You
have
selected

  • Author

    • Jefferson, Thomas
  • Recipient

    • Madison, James
  • Period

    • Adams Presidency
  • Correspondent

    • Madison, James

Dates From

Dates To

Search help
Documents filtered by: Author="Jefferson, Thomas" AND Recipient="Madison, James" AND Period="Adams Presidency" AND Correspondent="Madison, James"
Results 1-10 of 116 sorted by relevance
  • |<
  • <<
  • <
  • Page 1
  • >
  • >>
  • >|
the inclosed was sealed before I recollected that I have mentioned a petition instead of an address to the President, which is to be corrected. a nomination of Govr. Secretary & three judges to the Missisipi territory is sent in to the Senate , four of whom are agents, or interested in the land speculations of that country, two of them bankrupt speculators, & the 5th. unknown. the Senate...
I omitted in my letter of the 23d to say any thing on the subject of mr Wirt; which however was necessary only for form’s sake, because I had promised it. you know he is a candidate for the clerkship of your house, you know his talents, his worth, & his republicanism; & therefore need not my testimony, which could otherwise be given for him in the strongest form on every point. the desirable...
The H. of R. has been in conclave ever since 2. oclock yesterday. At 10. P.M. 17 ballots had been tried, & were invariably 8. 6. & 2 divided. I have not heard from the Capitol this morning. I can venture nothing more by the post but my affectionate salutations, to yourself & mrs. Madison. P. S. 1. P.M. The H. of R. suspended the balloting from 7. to 12. this morning, & after trying a few more...
This will be handed you by mr. Erwin, a gentleman of Boston, with whom I became acquainted last winter on a letter of introduction from old Saml. Adams. He is sensible, well informed & strongly republican, wealthy & well allied in his own state & in England. He calls to pay his respects to you. I inclose you two letters which the Govr. sent me by him for perusal. It is a pity that a part of...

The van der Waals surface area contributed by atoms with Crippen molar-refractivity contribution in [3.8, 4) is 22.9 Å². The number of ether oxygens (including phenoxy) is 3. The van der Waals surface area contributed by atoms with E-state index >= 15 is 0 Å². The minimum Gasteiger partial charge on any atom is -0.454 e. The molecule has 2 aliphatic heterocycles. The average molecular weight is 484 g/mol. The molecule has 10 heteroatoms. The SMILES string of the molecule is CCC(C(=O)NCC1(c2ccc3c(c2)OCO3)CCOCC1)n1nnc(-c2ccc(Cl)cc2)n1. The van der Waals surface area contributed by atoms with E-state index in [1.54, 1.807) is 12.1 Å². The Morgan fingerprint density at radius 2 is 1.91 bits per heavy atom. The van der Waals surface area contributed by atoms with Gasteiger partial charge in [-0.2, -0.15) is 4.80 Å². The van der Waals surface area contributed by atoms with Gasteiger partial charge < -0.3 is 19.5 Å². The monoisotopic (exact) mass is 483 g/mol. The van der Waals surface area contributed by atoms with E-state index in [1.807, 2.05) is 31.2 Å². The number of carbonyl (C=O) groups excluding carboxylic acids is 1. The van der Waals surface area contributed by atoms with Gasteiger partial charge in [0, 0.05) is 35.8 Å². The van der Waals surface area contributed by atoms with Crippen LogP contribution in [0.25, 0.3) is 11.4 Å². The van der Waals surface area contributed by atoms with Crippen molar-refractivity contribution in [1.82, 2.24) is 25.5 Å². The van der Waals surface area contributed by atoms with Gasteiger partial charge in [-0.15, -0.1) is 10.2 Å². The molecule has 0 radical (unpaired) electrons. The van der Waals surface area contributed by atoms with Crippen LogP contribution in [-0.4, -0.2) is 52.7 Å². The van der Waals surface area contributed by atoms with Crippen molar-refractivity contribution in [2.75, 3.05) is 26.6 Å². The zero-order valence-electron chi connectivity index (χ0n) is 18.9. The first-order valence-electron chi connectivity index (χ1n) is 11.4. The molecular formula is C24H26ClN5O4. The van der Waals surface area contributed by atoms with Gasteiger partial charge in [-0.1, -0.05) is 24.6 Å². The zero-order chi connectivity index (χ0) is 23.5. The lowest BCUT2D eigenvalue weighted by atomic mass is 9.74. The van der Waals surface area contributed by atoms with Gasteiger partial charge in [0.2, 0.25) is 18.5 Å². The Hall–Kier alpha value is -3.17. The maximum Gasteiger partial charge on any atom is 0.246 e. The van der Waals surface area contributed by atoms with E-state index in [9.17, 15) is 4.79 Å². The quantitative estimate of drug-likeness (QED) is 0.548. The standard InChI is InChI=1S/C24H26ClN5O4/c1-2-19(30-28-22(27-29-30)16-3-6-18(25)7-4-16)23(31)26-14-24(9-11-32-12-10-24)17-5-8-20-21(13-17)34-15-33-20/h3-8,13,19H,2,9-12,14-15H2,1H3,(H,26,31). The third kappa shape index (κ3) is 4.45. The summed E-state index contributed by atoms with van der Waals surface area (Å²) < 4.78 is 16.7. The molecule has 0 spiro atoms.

I now send by Bp. Madison the balance which should have gone from our last court by mr Barber: but not seeing him the first day of the court, & that breaking up on the first day contrary to usage & universal expectation, mr Barber was gone before I knew that fact.—is it not strange the public should have no information of the proceedings & prospects of our envoys in a case so vitally...
I omitted in my letter of the 23d. to say any thing on the subject of mr. Wirt; which however was necessary only for form’s sake, because I had promised it. You know he is a candidate for the clerkship of your house, you know his talents, his worth, & his republicanism; & therefore need not my testimony, which could otherwise be given for him in the strongest form on every point. The desirable...
I wrote you two letters on the 5th. inst. since which I have recd yours of the 2d. I send you, in a separate package, the instructions to our envoys & their communications. You will find that my representation of their contents, from memory, was substantially just. The public mind appears still in a state of astonishment. There never was a moment in which the aid of an able pen was so...
Before the reciept of your last favor, mr. McGehee had called on me, and satisfied me that the entry of nails delivered in Aug. & left blank was really of nails charged in July & not then delivered. The misconception on my part arose from imperfect entries made on the reports of mr. Richardson who generally delivered out the nails. I am chagrined at it’s having been the cause of my holding the...
I now send by Bp. Madison the balance which should have gone from our last court by mr. Barber: but not seeing him the first day of the court, & that breaking up on the first day contrary to usage & universal expectation, mr. Barber was gone before I knew that fact. Is it not strange the public should have no information of the proceedings & prospects of our envoys in a case so vitally...
The Senate have this day rejected their own bill for raising a provisional army of 15,000. men. I think they will reject that for permitting private vessels to arm. The Representatives have thrown out the bill of the Senate for raising artillery. They yesterday put off one forbidding our citizens to serve in foreign vessels of war, till Nov. by a vote of 52. to 44. This day they came to a...